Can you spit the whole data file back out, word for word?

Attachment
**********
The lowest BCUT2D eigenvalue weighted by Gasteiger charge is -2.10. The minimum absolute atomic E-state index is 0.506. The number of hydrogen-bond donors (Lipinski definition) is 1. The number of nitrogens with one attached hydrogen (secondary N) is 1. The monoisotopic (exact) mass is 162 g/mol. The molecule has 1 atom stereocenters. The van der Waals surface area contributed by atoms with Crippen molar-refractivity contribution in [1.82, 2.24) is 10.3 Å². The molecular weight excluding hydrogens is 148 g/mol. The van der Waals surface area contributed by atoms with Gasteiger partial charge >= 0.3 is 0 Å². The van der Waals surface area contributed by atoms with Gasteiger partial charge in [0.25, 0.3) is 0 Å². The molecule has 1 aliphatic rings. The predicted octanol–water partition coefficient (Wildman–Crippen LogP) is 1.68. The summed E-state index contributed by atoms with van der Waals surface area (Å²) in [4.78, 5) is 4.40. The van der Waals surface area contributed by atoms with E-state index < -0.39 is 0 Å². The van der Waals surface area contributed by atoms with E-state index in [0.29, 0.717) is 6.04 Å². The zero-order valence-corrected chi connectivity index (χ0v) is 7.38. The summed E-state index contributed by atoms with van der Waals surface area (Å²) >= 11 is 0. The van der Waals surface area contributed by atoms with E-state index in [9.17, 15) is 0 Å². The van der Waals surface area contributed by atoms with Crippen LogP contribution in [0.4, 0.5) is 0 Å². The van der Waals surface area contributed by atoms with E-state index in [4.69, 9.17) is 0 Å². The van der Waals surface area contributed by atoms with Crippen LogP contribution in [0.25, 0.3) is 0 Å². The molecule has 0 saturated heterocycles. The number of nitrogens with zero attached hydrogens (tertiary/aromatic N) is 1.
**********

The lowest BCUT2D eigenvalue weighted by Gasteiger charge is -2.10. The minimum absolute atomic E-state index is 0.506. The number of hydrogen-bond donors (Lipinski definition) is 1. The number of nitrogens with one attached hydrogen (secondary N) is 1. The monoisotopic (exact) mass is 162 g/mol. The molecule has 1 atom stereocenters. The van der Waals surface area contributed by atoms with Crippen molar-refractivity contribution in [1.82, 2.24) is 10.3 Å². The molecular weight excluding hydrogens is 148 g/mol. The van der Waals surface area contributed by atoms with Gasteiger partial charge >= 0.3 is 0 Å². The van der Waals surface area contributed by atoms with Gasteiger partial charge in [0.25, 0.3) is 0 Å². The molecule has 1 aliphatic rings. The predicted octanol–water partition coefficient (Wildman–Crippen LogP) is 1.68. The summed E-state index contributed by atoms with van der Waals surface area (Å²) in [4.78, 5) is 4.40. The van der Waals surface area contributed by atoms with E-state index < -0.39 is 0 Å². The van der Waals surface area contributed by atoms with E-state index in [0.29, 0.717) is 6.04 Å². The zero-order valence-corrected chi connectivity index (χ0v) is 7.38. The summed E-state index contributed by atoms with van der Waals surface area (Å²) >= 11 is 0. The van der Waals surface area contributed by atoms with E-state index in [9.17, 15) is 0 Å². The van der Waals surface area contributed by atoms with Crippen LogP contribution in [0.4, 0.5) is 0 Å². The van der Waals surface area contributed by atoms with E-state index in [4.69, 9.17) is 0 Å². The van der Waals surface area contributed by atoms with Crippen LogP contribution in [0.25, 0.3) is 0 Å². The molecule has 0 saturated heterocycles. The number of nitrogens with zero attached hydrogens (tertiary/aromatic N) is 1.